“I’m having a hard time staying motivated!”
“I lack the energy.”
Sound familiar? It’s quite the common refrain of folks who seek out coaching. When we hate our job, or feel lost or out of control, it’s motivation (or the lack thereof) that’s often to blame.
And many of us understand that motivation is an inside job. No one can motivate us but us. They can inspire us, teach us, maybe even threaten us, but we are motivated by the things that matter to us — not by the external forces.
So how do you tap into it when it appears nowhere in sight?
It’s all about reframing.
If you’re not motivated to complete a project, it’s usually because you don’t care about that project. So reframe it, and tie it to something you do care about.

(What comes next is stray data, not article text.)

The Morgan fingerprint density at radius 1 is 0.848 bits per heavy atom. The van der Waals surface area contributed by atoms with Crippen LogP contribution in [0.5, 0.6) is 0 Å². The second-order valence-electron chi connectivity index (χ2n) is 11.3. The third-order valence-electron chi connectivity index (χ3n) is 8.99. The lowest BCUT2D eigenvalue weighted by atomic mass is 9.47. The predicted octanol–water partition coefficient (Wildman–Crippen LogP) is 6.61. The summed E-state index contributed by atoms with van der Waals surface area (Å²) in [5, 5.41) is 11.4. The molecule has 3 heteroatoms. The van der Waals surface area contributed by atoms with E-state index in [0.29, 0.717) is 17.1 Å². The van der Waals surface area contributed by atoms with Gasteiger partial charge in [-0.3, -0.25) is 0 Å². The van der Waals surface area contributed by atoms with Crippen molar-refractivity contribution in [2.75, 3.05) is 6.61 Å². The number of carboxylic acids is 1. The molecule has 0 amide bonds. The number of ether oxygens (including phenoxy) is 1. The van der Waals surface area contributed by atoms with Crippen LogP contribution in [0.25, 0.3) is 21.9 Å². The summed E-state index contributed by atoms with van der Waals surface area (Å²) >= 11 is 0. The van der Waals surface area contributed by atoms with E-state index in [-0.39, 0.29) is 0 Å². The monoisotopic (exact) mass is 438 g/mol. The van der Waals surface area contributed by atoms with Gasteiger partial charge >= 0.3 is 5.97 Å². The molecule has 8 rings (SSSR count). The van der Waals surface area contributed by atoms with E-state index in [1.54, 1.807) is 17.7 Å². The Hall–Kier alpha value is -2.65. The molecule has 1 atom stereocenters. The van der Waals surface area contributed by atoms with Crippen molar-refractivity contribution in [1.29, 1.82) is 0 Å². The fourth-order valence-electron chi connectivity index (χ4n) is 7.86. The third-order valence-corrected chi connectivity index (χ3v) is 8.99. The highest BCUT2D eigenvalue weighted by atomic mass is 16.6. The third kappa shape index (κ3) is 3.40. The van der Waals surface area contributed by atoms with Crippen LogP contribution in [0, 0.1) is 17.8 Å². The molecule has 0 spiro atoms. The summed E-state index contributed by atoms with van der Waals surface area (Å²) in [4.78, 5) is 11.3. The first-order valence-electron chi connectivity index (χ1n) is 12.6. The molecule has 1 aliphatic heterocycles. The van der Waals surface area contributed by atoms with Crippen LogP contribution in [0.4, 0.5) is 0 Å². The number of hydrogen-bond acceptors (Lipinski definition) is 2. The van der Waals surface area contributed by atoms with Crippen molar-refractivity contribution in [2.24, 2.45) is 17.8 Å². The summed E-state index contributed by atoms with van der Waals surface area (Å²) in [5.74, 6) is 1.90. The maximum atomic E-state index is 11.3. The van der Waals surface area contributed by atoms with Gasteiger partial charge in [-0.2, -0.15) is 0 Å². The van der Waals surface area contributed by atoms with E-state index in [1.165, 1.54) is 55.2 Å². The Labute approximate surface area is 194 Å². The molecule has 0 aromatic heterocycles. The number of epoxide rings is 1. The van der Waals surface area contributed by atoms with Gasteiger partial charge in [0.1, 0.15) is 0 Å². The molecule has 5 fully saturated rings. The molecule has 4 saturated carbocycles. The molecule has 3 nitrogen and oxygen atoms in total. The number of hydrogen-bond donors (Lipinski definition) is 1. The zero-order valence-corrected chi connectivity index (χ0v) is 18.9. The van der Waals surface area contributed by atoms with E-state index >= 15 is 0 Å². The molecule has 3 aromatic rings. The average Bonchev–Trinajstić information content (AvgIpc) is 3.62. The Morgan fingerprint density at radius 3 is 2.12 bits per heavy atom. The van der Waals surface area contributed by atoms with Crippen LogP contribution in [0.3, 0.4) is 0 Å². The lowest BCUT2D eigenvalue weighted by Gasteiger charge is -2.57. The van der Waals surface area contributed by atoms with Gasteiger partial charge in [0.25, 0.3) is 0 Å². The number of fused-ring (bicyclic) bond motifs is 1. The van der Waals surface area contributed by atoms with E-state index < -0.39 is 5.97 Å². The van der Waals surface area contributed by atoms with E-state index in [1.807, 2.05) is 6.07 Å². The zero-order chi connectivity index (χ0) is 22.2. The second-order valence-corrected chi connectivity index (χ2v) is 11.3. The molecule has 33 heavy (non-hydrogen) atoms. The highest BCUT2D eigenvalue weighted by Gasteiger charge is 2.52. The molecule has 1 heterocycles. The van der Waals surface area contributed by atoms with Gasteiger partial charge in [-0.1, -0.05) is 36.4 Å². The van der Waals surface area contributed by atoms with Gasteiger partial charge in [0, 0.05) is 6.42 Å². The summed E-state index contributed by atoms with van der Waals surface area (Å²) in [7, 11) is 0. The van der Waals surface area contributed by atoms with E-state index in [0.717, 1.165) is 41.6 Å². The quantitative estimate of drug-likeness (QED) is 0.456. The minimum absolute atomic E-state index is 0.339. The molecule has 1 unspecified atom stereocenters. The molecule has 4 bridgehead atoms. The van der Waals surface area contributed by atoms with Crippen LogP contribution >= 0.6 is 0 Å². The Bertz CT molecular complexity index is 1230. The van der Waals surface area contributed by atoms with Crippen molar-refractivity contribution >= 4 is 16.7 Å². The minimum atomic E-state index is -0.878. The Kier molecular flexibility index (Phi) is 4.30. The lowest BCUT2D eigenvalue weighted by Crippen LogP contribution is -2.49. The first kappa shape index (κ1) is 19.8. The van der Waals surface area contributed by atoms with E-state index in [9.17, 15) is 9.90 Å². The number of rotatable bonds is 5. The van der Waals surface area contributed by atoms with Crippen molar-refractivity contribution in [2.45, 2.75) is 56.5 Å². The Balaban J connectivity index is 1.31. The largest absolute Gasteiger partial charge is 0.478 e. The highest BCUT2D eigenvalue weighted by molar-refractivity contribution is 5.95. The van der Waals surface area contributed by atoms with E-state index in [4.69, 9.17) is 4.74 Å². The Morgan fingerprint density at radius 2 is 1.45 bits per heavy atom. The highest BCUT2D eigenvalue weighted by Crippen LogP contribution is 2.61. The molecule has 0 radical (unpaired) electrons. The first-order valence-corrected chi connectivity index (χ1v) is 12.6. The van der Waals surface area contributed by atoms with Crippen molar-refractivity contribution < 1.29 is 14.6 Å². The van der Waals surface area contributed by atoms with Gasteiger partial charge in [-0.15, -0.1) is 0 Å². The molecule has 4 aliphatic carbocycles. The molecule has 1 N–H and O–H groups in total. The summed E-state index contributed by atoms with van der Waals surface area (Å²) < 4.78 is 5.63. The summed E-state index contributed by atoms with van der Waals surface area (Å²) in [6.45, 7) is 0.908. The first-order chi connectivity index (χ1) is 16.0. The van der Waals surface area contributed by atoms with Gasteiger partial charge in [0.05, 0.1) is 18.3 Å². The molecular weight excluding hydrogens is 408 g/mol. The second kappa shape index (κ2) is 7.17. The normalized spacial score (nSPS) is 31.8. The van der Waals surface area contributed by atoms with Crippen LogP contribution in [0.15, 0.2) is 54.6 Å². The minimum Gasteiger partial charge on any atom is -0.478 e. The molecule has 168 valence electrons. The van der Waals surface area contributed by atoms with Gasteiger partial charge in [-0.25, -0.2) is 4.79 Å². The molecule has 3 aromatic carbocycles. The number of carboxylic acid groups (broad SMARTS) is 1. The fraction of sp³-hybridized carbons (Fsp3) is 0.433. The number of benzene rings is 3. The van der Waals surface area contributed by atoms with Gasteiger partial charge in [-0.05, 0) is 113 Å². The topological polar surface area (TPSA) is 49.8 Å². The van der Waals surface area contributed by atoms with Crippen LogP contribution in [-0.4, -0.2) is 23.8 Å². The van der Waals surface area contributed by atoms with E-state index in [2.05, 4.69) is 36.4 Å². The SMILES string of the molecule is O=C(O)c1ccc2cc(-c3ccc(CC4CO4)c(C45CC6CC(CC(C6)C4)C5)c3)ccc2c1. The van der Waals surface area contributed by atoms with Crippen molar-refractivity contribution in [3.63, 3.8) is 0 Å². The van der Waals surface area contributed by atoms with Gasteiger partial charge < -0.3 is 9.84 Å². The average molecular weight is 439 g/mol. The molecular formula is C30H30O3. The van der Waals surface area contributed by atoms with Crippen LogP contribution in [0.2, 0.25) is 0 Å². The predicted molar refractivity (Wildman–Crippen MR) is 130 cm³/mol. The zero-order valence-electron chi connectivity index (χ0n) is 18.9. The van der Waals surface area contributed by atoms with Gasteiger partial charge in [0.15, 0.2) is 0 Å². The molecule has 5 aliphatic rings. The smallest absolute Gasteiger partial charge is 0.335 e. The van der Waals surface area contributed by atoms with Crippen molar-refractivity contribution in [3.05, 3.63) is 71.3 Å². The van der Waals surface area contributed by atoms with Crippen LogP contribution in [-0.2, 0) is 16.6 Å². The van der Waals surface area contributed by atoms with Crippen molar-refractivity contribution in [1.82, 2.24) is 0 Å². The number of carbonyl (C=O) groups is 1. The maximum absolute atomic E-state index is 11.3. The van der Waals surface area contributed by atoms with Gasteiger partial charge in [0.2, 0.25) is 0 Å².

If you’re a relationally-motivated person who’s stuck doing a job that’s not relational at all, find a different connection.
Remind yourself: This is not a data entry project that I’m doing to get a paycheck. No way; that’s simply not motivating.
Rather: This is a project I’m in charge of because my boss trusted me with it. My boss and my team care about me, and if I can do this well I will make their lives easier. Now that dull project is about the relationships you have at work, and if relationships are what drive you, well, you’ve just built yourself a lot more motivation.
It doesn’t have to be relationships. Take some time to reflect on what really motivates you, the parts of your job and/or life that make you smile and feel joy. Name those and some of the underlying reasons why they have this impact on you and you can figure out how to harness that motivation to pull you through the project you’re simply not motivated to finish.
Tie them together, and you’ll be surprised to see how much more satisfying that work becomes.